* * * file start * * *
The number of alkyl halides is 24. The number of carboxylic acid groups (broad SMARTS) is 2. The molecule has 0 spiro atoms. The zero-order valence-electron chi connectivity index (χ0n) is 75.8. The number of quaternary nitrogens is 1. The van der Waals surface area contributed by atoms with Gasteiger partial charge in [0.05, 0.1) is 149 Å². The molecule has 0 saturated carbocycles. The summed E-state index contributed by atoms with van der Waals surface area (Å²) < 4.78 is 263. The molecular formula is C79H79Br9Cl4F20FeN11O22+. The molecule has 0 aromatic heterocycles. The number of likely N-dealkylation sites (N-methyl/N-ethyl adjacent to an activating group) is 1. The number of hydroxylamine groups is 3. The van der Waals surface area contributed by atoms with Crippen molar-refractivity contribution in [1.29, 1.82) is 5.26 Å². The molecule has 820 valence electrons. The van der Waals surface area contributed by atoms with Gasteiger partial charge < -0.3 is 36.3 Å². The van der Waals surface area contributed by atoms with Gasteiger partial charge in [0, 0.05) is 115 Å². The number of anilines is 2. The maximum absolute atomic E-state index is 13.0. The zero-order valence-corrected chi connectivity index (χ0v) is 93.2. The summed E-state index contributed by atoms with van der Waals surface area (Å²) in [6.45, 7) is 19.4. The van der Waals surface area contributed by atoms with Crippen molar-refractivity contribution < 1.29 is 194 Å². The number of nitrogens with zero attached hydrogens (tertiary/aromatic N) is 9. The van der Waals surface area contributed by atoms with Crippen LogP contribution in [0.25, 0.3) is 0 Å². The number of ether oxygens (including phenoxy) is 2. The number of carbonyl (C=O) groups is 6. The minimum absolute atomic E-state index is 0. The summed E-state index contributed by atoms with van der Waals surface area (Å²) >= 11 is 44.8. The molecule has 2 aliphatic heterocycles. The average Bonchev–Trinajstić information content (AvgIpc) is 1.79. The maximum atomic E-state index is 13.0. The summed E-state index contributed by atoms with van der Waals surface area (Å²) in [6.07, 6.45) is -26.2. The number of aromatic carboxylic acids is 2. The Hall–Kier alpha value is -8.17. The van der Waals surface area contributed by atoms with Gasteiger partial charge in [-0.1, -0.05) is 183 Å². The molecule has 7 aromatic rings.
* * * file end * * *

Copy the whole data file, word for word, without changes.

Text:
The number of alkyl halides is 24. The number of carboxylic acid groups (broad SMARTS) is 2. The molecule has 0 spiro atoms. The zero-order valence-electron chi connectivity index (χ0n) is 75.8. The number of quaternary nitrogens is 1. The van der Waals surface area contributed by atoms with Gasteiger partial charge in [0.05, 0.1) is 149 Å². The molecule has 0 saturated carbocycles. The summed E-state index contributed by atoms with van der Waals surface area (Å²) < 4.78 is 263. The molecular formula is C79H79Br9Cl4F20FeN11O22+. The molecule has 0 aromatic heterocycles. The number of likely N-dealkylation sites (N-methyl/N-ethyl adjacent to an activating group) is 1. The number of hydroxylamine groups is 3. The van der Waals surface area contributed by atoms with Crippen molar-refractivity contribution in [1.29, 1.82) is 5.26 Å². The molecule has 820 valence electrons. The van der Waals surface area contributed by atoms with Gasteiger partial charge < -0.3 is 36.3 Å². The van der Waals surface area contributed by atoms with Gasteiger partial charge in [0, 0.05) is 115 Å². The number of anilines is 2. The maximum absolute atomic E-state index is 13.0. The zero-order valence-corrected chi connectivity index (χ0v) is 93.2. The summed E-state index contributed by atoms with van der Waals surface area (Å²) in [6.45, 7) is 19.4. The van der Waals surface area contributed by atoms with Crippen molar-refractivity contribution < 1.29 is 194 Å². The number of nitrogens with zero attached hydrogens (tertiary/aromatic N) is 9. The van der Waals surface area contributed by atoms with Crippen LogP contribution in [0.25, 0.3) is 0 Å². The number of ether oxygens (including phenoxy) is 2. The number of carbonyl (C=O) groups is 6. The minimum absolute atomic E-state index is 0. The summed E-state index contributed by atoms with van der Waals surface area (Å²) >= 11 is 44.8. The molecule has 2 aliphatic heterocycles. The average Bonchev–Trinajstić information content (AvgIpc) is 1.79. The maximum atomic E-state index is 13.0. The summed E-state index contributed by atoms with van der Waals surface area (Å²) in [6.07, 6.45) is -26.2. The number of aromatic carboxylic acids is 2. The Hall–Kier alpha value is -8.17. The van der Waals surface area contributed by atoms with Gasteiger partial charge in [-0.1, -0.05) is 183 Å². The molecule has 7 aromatic rings.